CNN IReport Spotlight – Author Joy Simone: A Woman Addressing Challenges, Offers Solutions

book signingPlaywright, Songwriter, Journalist Charron Monaye’s interview highlights my passions and purpose, my writing process and inspiration.

Here’s a bit below. Visit the site to see more. 

Joy Simone is an author, SEO Analyst, and Adjunct English Lit. Professor at Rowan College. She has a B.A. in Journalism from Howard University and a Master’s of Professional Writing from the University of Southern California. Ms. Simone blogs about relationships, dating, family, careers, and current events. She serves as Director of Communications for Women’s EDGE Mentoring Program, and conducts creative writing and self-publishing workshops locally.

She is passionate about writing, history, literature, education and family. The proliferation of single-parent households and the stereotypes of African American women led to her debut work, The Wedding Plan: A Collection of Short Stories. Through these stories, Simone highlights the challenges faced by African American women in relationships, marriage, careers and life, while exposing the diversity within the African American community, including male characters who are unique and offer a different perspective.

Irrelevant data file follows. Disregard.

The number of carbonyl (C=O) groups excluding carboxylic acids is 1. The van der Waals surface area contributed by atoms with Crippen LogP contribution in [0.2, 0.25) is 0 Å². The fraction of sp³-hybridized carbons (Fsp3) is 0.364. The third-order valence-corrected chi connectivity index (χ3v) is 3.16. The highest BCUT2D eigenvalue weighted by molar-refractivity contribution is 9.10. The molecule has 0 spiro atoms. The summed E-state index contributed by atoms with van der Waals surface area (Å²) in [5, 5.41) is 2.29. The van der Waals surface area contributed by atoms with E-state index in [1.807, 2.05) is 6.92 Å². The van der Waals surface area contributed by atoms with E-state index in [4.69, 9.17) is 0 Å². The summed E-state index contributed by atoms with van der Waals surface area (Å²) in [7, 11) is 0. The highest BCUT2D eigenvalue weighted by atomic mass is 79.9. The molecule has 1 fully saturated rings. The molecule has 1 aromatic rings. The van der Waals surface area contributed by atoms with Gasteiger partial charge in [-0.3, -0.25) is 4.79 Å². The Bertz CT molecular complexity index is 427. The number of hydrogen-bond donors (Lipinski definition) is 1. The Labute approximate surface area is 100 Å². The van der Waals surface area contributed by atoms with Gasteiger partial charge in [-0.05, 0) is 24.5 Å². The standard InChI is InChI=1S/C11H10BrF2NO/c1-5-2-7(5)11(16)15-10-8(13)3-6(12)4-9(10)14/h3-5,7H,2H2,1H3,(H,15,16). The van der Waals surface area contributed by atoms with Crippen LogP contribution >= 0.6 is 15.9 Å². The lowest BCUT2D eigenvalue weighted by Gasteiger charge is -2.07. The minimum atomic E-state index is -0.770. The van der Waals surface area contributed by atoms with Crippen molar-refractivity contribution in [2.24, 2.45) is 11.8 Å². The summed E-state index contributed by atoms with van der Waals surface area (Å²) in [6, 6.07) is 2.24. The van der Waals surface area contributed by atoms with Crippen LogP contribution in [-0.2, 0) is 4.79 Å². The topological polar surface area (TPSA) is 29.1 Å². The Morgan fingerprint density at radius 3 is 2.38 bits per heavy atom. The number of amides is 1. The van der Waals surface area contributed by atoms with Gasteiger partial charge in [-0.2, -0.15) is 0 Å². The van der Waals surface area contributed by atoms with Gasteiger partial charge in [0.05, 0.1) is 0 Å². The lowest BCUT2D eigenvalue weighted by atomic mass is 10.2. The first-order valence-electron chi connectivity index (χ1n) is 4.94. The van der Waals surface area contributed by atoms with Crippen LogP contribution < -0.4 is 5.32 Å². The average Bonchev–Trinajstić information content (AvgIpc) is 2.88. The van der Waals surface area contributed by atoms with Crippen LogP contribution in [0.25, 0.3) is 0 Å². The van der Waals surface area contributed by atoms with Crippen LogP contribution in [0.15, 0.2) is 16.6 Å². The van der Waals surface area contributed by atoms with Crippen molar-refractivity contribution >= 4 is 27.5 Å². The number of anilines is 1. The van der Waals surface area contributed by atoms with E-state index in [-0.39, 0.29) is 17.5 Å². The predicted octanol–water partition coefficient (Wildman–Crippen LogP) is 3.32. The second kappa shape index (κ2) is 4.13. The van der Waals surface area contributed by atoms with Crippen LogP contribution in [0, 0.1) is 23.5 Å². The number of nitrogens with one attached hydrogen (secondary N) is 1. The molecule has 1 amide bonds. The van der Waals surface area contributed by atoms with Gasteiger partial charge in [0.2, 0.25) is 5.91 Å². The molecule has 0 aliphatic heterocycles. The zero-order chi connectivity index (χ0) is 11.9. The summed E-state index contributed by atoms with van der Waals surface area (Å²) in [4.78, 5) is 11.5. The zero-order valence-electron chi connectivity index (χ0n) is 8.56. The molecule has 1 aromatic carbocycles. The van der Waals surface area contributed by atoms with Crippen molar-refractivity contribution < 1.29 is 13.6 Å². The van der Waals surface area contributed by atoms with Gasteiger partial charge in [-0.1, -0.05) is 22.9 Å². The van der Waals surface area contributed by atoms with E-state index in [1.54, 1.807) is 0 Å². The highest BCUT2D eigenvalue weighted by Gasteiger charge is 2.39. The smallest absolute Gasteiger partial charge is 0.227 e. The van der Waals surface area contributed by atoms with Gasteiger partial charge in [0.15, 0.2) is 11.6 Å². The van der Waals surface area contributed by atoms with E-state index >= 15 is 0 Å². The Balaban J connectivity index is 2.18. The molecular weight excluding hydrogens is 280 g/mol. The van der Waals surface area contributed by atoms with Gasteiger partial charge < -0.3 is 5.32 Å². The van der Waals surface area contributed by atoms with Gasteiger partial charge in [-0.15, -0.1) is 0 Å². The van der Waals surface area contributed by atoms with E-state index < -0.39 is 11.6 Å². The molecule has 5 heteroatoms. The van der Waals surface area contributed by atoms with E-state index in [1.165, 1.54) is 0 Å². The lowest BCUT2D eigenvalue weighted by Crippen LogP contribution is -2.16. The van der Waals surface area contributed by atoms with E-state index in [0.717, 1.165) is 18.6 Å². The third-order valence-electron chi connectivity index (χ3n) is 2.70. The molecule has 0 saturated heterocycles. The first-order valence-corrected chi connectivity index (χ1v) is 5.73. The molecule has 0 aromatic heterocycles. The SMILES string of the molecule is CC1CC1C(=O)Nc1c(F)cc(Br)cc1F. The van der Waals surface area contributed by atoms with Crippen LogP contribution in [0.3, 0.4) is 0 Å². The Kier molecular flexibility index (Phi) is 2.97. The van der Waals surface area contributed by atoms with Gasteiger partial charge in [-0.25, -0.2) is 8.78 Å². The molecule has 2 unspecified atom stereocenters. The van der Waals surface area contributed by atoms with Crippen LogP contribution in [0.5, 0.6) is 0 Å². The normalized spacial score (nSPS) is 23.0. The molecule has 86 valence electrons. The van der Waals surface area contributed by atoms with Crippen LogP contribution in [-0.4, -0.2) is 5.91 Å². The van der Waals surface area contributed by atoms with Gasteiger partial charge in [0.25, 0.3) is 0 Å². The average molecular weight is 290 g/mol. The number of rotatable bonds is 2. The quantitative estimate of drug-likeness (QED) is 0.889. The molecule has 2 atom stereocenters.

Your book “The Wedding Plan: A Collection of Short Stories” discusses the challenges faced by African American women in relationships, marriage, careers and life. What challenges do you feel we as African American women face the most, and what ideas do you have to help eliminate those challenges.

Some of the challenges African American women face is glass ceilings in the workplace, income disparities, joblessness, being among the “working poor”, and so on. One of the statistics that disturbed me most was the lower average of children born to the most educated women in our population. It seemed that by fighting to defy the “baby mama” stereotype, we were forfeiting motherhood. I know not all women want to be mothers, but there a lot who, rightfully, delay childbirth until marriage, but end up never marrying or marrying past the key childbearing years.

Other issues I see that are prevalent… Read More